The following is a contribution to the debate on sex work which has been taking place in the International Socialism journal. The author is the president of the GMB Sex workers & Adult Entertainment branch.
I have read with attention the debate around sex work that has appeared in International Socialism. I am very pleased that such a debate exists among your pages, with different views allowed, which proves not only a genuine democratic process but also a will to improve the quality of the debate in order to help everyone make their own opinion. I am persuaded that all parties, because they have socialism in common, have the will to try finding the best way to support sex workers in a better society.
I would like to contribute to this debate because I feel personally concerned as someone who has worked in the sex industry for eight years, both in the UK and France, but also as a trade unionist. I am a member of the International Union of Sex Workers (IUSW) and president of the GMB union’s sex workers branch, which have been cited in previous articles.
I have to specify that my opinion does not necessarily reflect those of the IUSW or the GMB sex workers branch, in particular on the question of our membership policy and the inclusion of managers. So I take the precaution to say that my voice is unfortunately not representative of my organisation.
Is sex work different?
I think that the debate so far has focused mainly on whether or not we should consider sex work as fundamentally the same as other forms of wage labour in capitalist society. In my opinion, sex work is both fundamentally the same and fundamentally different. Of course it is different from other jobs since it is stigmatised and many activities around sex work still criminalised. But there are also many tools created by other workers in the labour movement that are useful for sex workers fight against their own oppression.
In many countries, sex workers do not have the opportunity to be a part of the Labour movement. I am happy that at least everyone seems to agree with our right to join a trade union and for our self-determination, even when doubts may persist about our capacity to organise politically. I know that this doubt is reinforced when managers are allowed to join the union and consequently gives the impression that the organisation defends the sex industry more than workers’ themselves.
The right to work without criminalisation.
On some occasions, I have heard other workers say that demanding a right to work sounds awkward when most workers actually organise against the reality of their work. This is where sex work is fundamentally different because, contrary to other jobs, many parts of the industry are still criminalised. Our stigmatisation and the way the debate occurs forces sex workers constantly to justify ourselves—about whether or not we choose to work, if we like our job or not, and ultimately our right to work.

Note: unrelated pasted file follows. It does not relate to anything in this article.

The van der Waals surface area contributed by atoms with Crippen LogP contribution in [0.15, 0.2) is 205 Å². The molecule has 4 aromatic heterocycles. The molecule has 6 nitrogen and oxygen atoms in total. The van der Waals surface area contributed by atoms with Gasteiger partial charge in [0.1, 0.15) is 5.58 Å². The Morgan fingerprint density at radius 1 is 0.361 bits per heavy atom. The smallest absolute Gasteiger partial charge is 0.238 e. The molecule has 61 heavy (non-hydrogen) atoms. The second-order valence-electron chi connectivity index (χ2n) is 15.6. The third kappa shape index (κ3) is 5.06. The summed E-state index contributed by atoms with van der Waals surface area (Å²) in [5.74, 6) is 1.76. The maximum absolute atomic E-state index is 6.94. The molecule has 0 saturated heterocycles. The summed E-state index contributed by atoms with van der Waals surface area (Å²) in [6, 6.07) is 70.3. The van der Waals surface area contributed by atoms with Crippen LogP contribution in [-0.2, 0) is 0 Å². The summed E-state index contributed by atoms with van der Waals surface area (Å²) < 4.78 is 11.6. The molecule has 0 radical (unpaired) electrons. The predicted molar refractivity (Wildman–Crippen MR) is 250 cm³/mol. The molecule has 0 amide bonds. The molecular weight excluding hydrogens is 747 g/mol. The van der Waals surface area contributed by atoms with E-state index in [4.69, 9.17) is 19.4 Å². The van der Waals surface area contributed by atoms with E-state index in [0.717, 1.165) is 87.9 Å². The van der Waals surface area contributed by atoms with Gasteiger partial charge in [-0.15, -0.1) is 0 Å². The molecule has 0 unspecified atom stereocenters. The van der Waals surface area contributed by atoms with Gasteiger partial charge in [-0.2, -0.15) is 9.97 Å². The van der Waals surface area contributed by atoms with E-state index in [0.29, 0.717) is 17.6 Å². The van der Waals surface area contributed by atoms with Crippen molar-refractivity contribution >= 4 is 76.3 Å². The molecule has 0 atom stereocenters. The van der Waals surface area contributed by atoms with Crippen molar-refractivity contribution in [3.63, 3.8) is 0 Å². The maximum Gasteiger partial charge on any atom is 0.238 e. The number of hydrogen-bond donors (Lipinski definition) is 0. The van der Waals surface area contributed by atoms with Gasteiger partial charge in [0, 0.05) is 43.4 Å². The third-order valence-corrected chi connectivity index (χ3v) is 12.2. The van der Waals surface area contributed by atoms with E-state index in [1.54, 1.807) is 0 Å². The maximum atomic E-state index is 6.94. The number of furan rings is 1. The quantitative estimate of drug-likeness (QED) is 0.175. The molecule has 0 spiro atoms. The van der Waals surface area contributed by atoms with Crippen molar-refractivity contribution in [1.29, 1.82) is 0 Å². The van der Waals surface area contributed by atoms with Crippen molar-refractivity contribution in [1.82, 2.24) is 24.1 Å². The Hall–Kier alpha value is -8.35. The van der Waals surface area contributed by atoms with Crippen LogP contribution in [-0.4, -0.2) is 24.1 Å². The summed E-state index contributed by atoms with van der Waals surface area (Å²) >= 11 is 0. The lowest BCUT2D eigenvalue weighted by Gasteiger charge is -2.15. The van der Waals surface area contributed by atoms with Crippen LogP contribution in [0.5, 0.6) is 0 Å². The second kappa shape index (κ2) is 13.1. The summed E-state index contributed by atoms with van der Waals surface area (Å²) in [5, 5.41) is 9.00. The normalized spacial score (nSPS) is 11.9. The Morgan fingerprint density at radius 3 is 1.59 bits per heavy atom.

Thus, don’t be confused when a sex worker claims the right to work or the recognition of sex work as work. This doesn’t mean that we deny the realities of exploitation within the sex industry or that we try to normalise them (although some managers who call themselves sex workers do), but this means that we demand access to the same rights as any other worker and citizen, including the right not to be criminalised.
Managers and workers—different position
I agree that the union should not promote escort agencies or brothels as “good businesses” to sex workers, and I have always tried to stop that trend within the union. But it is one of the union’s roles to give advice to sex workers about safety. I disagree with the assumption that it encourages people to work in the sex industry just as I would disagree with those who argue that opposing harm reduction policies for drugs use or the legalisation of abortion on would encourage people to use them. I think people are adult enough to make difficult decisions for themselves, such as working in the sex industry. I don’t think we should be afraid of people being encouraged to work in the sex industry when it is among the most stigmatised and repressed areas of work people can do. There are constant warnings about how terrible this industry is for women and young people in particular. I have never met anyone who encouraged me to become a sex worker, but many who said I shouldn’t.
Douglas Fox was a vocal member of the IUSW but has recently left the union. His and his partner’s membership were accepted by the GMB because it is a general trade union that includes managerial workers within its branches, whatever the sector of the economy. Sometimes managers have separate branches but the sex workers’ branch is not big enough. It was thought not relevant to create another specific branch for managers. What strikes me is that the sex workers branch is the only one that generates concern when the GMB has the same rule for all its members. This attack is often directed against the union in order to discredit all sex workers’ voice, despite the fact that what each individual has to say is very different. I hope that you can make a clear distinction between me and someone like Fox.